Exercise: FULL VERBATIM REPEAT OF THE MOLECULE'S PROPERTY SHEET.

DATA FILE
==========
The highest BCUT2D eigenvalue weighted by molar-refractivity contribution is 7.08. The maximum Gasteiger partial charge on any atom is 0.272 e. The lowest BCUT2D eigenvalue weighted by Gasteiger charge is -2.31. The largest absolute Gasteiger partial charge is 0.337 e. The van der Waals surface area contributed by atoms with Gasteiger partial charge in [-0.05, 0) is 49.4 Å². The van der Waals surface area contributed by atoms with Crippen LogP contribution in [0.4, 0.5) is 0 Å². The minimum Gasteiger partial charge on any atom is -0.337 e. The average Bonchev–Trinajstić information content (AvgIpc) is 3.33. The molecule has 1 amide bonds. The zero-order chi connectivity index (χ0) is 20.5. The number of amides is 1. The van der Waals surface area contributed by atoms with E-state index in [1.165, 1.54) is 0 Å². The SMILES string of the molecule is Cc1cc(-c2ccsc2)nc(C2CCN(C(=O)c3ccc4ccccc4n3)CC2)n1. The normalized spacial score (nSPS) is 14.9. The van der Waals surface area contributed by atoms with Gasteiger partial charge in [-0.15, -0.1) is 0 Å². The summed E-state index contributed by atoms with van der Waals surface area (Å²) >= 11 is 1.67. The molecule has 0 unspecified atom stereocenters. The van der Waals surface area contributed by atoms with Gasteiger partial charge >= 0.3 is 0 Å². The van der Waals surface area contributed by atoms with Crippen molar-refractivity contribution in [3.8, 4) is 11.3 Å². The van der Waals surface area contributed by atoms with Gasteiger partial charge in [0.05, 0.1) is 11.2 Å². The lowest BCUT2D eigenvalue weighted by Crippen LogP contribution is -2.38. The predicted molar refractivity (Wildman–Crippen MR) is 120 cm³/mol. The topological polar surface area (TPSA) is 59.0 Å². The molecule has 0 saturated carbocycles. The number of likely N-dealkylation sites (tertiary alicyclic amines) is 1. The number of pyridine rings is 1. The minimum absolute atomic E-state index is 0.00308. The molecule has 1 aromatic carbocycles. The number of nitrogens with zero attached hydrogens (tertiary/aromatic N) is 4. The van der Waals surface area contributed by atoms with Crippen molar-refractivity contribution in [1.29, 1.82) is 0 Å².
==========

The highest BCUT2D eigenvalue weighted by molar-refractivity contribution is 7.08. The maximum Gasteiger partial charge on any atom is 0.272 e. The lowest BCUT2D eigenvalue weighted by Gasteiger charge is -2.31. The largest absolute Gasteiger partial charge is 0.337 e. The van der Waals surface area contributed by atoms with Gasteiger partial charge in [-0.05, 0) is 49.4 Å². The van der Waals surface area contributed by atoms with Crippen LogP contribution in [0.4, 0.5) is 0 Å². The minimum Gasteiger partial charge on any atom is -0.337 e. The average Bonchev–Trinajstić information content (AvgIpc) is 3.33. The molecule has 1 amide bonds. The zero-order chi connectivity index (χ0) is 20.5. The number of amides is 1. The van der Waals surface area contributed by atoms with E-state index in [1.165, 1.54) is 0 Å². The SMILES string of the molecule is Cc1cc(-c2ccsc2)nc(C2CCN(C(=O)c3ccc4ccccc4n3)CC2)n1. The normalized spacial score (nSPS) is 14.9. The van der Waals surface area contributed by atoms with Gasteiger partial charge in [-0.15, -0.1) is 0 Å². The summed E-state index contributed by atoms with van der Waals surface area (Å²) >= 11 is 1.67. The molecule has 0 unspecified atom stereocenters. The van der Waals surface area contributed by atoms with Gasteiger partial charge >= 0.3 is 0 Å². The van der Waals surface area contributed by atoms with Crippen molar-refractivity contribution in [3.8, 4) is 11.3 Å². The van der Waals surface area contributed by atoms with Gasteiger partial charge in [0.05, 0.1) is 11.2 Å². The lowest BCUT2D eigenvalue weighted by Crippen LogP contribution is -2.38. The predicted molar refractivity (Wildman–Crippen MR) is 120 cm³/mol. The topological polar surface area (TPSA) is 59.0 Å². The molecule has 0 saturated carbocycles. The number of likely N-dealkylation sites (tertiary alicyclic amines) is 1. The number of pyridine rings is 1. The minimum absolute atomic E-state index is 0.00308. The molecule has 1 aromatic carbocycles. The number of nitrogens with zero attached hydrogens (tertiary/aromatic N) is 4. The van der Waals surface area contributed by atoms with Crippen molar-refractivity contribution in [1.29, 1.82) is 0 Å².